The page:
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Donnelly says Covid protocols in meat factories had been working as NPHET advice on restrictions published

New restrictions on people in the counties Kildare, Laois and Offaly came into effect from today, and will remain in place for two weeks.

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Updated Aug 8th 2020, 2:10 PM

HEALTH MINISTER STEPHEN Donnelly has defended the government’s decision to impose restrictions on Kildare, Offaly and Laois from today for the next two weeks.

The Minister for Health made an impromptu appearance on RTÉ’s Brendan O’Connor show to defend the government’s decision to ask people in these three counties to restrict their movements for the next two weeks in an attempt to control the spread of the virus.

His comments came as the advice from the National Public Health Emergency Team (NPHET) to the government, which emphasises the need for the restrictions to “disrupt the current pattern of disease transmission”, was published this afternoon.

“There’s a high prevalence of Covid-19 in the three counties,” Donnelly said today. “So what NPHET were discussing was do we want and see what happens, and their view is there’s a very high likelihood that the cases from clusters would spill out into the community.”

Donnelly also said that there wasn’t awareness of this 10 days ago (when there were over 80 confirmed cases on one day) and insisted there was testing capacity to test people with symptoms in the area, amid claims that the testing centre in Tullamore was closed.

There has been a significant rise in confirmed Covid-19 cases in the past two weeks in these three counties, linked to four meat factories and some direct provision centres.

There have been 226 cases of Covid-19 in Kildare, Laois and Offaly over the past 14 days, representing nearly half of all cases in Ireland.

Checks in meat factories

Of the four affected meat factories, two are located in Co Kildare. O’Brien Fine Foods in Timahoe, Co Kildare halted its meat processing operation, with the exception of a handful of warehouse staff, after over 80 of its more than 240 workers tested positive.

Another meat factory in Naas, Co Kildare was also a confirmed site of a cluster in the region and shut its operation after more than 30 staff members tested positive.

When asked on RTÉ Radio whether meat factories had been subjected to rigorous health inspections that pubs and restaurants had, the Health Minister said: “Yes they have”.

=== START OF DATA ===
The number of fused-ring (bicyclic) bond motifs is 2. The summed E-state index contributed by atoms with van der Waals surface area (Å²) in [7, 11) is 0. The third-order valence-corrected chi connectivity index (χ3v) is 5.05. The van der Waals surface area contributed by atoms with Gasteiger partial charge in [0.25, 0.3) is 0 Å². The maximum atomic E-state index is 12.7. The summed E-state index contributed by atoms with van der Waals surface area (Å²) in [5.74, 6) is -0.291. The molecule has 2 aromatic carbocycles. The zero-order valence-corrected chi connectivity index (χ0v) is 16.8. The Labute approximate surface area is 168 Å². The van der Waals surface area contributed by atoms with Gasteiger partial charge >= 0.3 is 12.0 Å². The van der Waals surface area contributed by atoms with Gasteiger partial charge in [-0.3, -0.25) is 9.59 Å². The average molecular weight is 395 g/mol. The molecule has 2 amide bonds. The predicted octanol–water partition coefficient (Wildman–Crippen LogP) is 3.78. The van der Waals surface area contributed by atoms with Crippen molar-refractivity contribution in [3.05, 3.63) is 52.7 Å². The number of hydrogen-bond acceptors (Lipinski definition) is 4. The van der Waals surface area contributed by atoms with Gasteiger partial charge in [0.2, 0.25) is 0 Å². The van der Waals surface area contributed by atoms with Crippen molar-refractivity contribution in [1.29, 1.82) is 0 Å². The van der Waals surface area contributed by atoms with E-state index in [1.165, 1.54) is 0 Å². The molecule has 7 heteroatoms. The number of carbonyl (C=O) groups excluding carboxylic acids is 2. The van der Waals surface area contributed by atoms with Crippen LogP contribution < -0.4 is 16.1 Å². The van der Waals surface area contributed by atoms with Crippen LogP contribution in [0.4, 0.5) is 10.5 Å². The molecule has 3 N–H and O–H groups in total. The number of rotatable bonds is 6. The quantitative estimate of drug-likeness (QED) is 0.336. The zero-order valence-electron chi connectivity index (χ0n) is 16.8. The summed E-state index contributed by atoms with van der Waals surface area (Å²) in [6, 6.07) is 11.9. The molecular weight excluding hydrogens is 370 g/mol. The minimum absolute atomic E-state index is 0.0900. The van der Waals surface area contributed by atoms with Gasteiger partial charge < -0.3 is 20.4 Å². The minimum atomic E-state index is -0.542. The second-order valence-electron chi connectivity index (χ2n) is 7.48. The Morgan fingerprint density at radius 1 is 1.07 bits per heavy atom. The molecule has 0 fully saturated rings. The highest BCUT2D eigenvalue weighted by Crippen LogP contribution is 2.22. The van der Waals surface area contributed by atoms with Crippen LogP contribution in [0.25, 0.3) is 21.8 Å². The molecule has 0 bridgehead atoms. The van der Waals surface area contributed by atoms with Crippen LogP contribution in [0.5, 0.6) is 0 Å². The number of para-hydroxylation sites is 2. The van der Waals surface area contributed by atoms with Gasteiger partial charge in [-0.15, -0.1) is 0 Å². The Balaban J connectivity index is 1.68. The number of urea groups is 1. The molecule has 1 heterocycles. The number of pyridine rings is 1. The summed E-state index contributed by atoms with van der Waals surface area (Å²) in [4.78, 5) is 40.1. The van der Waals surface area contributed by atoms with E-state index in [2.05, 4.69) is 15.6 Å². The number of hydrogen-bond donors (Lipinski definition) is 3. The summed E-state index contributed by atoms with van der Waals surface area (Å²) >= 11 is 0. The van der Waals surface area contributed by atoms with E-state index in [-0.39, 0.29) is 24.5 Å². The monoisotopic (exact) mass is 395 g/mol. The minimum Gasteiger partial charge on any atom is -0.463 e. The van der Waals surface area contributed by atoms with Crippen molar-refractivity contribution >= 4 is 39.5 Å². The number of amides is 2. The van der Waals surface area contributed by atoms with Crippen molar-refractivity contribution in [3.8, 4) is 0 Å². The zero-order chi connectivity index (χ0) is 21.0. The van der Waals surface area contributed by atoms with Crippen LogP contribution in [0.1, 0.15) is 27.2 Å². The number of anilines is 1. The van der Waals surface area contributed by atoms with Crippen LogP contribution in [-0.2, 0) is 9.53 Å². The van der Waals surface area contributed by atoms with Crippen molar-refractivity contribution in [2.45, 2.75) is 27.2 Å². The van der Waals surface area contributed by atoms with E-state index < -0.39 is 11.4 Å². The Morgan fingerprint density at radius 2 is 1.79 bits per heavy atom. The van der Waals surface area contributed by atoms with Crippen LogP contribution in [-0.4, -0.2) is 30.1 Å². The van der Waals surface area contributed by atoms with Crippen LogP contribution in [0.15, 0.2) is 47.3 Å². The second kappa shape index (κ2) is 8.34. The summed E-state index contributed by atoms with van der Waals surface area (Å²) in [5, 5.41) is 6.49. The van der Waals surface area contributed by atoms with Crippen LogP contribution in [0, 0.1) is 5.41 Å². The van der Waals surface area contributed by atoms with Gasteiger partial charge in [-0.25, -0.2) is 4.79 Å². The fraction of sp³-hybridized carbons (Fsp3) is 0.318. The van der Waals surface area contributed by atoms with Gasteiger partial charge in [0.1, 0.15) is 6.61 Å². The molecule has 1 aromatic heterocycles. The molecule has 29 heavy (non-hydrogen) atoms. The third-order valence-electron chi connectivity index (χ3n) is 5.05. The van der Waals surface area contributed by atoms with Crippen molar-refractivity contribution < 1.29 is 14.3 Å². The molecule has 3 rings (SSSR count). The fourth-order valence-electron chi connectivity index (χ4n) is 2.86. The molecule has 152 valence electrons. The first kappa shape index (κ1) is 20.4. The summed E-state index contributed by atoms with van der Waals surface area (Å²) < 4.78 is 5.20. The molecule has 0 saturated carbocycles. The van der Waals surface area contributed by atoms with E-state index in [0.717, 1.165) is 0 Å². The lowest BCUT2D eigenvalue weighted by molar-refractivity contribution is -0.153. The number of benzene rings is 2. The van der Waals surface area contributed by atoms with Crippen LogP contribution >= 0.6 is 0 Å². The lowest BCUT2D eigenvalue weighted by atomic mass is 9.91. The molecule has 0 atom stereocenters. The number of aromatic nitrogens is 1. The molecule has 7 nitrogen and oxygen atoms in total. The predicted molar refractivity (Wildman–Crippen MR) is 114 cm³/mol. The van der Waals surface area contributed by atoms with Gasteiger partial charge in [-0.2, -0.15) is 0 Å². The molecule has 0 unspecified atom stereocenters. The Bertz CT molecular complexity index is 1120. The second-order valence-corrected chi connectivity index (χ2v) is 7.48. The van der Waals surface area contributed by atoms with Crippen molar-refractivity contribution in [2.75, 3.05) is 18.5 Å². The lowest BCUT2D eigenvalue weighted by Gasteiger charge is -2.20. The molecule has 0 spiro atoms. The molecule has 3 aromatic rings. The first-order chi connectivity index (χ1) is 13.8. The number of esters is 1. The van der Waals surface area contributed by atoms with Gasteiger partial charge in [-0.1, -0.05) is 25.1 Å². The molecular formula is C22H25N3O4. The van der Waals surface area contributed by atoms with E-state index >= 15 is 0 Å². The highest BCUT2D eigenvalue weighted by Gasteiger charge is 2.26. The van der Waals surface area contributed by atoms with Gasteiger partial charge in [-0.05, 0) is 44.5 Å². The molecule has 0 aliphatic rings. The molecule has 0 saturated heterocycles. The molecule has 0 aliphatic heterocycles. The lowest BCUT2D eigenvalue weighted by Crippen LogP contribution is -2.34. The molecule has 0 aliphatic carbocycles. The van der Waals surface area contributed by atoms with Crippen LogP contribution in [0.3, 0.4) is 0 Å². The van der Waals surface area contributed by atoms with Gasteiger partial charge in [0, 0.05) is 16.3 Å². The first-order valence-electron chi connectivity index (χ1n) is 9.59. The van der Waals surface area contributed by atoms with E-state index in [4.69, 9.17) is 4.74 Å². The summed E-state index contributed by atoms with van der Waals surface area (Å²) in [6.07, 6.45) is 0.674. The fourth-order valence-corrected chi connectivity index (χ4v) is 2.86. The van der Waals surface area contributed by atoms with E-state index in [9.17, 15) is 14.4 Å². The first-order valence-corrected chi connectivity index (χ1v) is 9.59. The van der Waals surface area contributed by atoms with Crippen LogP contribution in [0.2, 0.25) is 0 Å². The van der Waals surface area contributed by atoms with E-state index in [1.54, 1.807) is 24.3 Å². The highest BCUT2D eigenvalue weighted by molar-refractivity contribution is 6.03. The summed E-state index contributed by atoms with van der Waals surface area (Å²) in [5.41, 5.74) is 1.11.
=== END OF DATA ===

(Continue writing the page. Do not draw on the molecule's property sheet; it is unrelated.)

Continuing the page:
“Ireland was the first country in Europe to introduce protocols for the meat factories, and very extensive testing was done,” he said, referring to the start of the pandemic when 1,100 cases in meat factories were confirmed.

“There were very, very few cases all the way through July, so the measures were working – there were temperature checks, screenings, masks, perspex, inspections, etc.”

When asked if they consulted any of the local business bodies in any of the counties before announcing this decision, Donnelly said “No, I don’t think that would have been appropriate, this is a public health measure”.

In moving quickly, we are protecting the local economy as well.

He said that in testing and tracing those at the factories, they moved a lot quicker than the state would have three months ago.

When asked why a testing centre in Tullamore was closed, forcing at least one family to drive to the Aviva stadium in Dublin to get tested, Donnelly said “as the need for testing was reduced, the testing centres were shut down when it was appropriate to do so”.

Don’t forget, the people in those testing centres were dentists, physiotherapists, dental nurses, clinicians that were being pulled out of their normal jobs to staff the testing centres.

Explaining the government’s decision, Donnelly said that “there comes a point where you have to act to stop the spread in the community”.

“Ultimately it is a judgement call, ultimately it comes down to public health expertise, looking at the epidemiology, looking at the spread of the virus and making a call as to when it is reasonable to ask people to make sacrifices.”

NPHET advice

In the letter from acting chief medical officer Dr Ronan Glynn to Donnelly advising of the need for restrictions yesterday, “significant concerns” were expressed about the situation in Kildare, Laois and Offaly.

Dr Glynn said that there were multiple clusters of the virus but that community transmission remained low at this time.

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He said: “Given the scale of the current outbreaks, there is now a significant volume of infection in the region of Kildare, Laois and Offaly and a real risk that this could spread much more widely in the community in the coming days and weeks.”

The measures proposed represent a “proactive and proportionate response” to the situation, according to Glynn.

Elsewhere in the letter, he said the NPHET emphasised the importance of proactive testing in high-risk population groups and high-risk workplace settings, and that the “serial programme of testing in nursing homes will recommence next week”. 

Dr Glynn added that the “national solidarity” has been at the core of the response to date, and it is “vital this is maintained across the country” going forward.

With reporting from Sean Murray 

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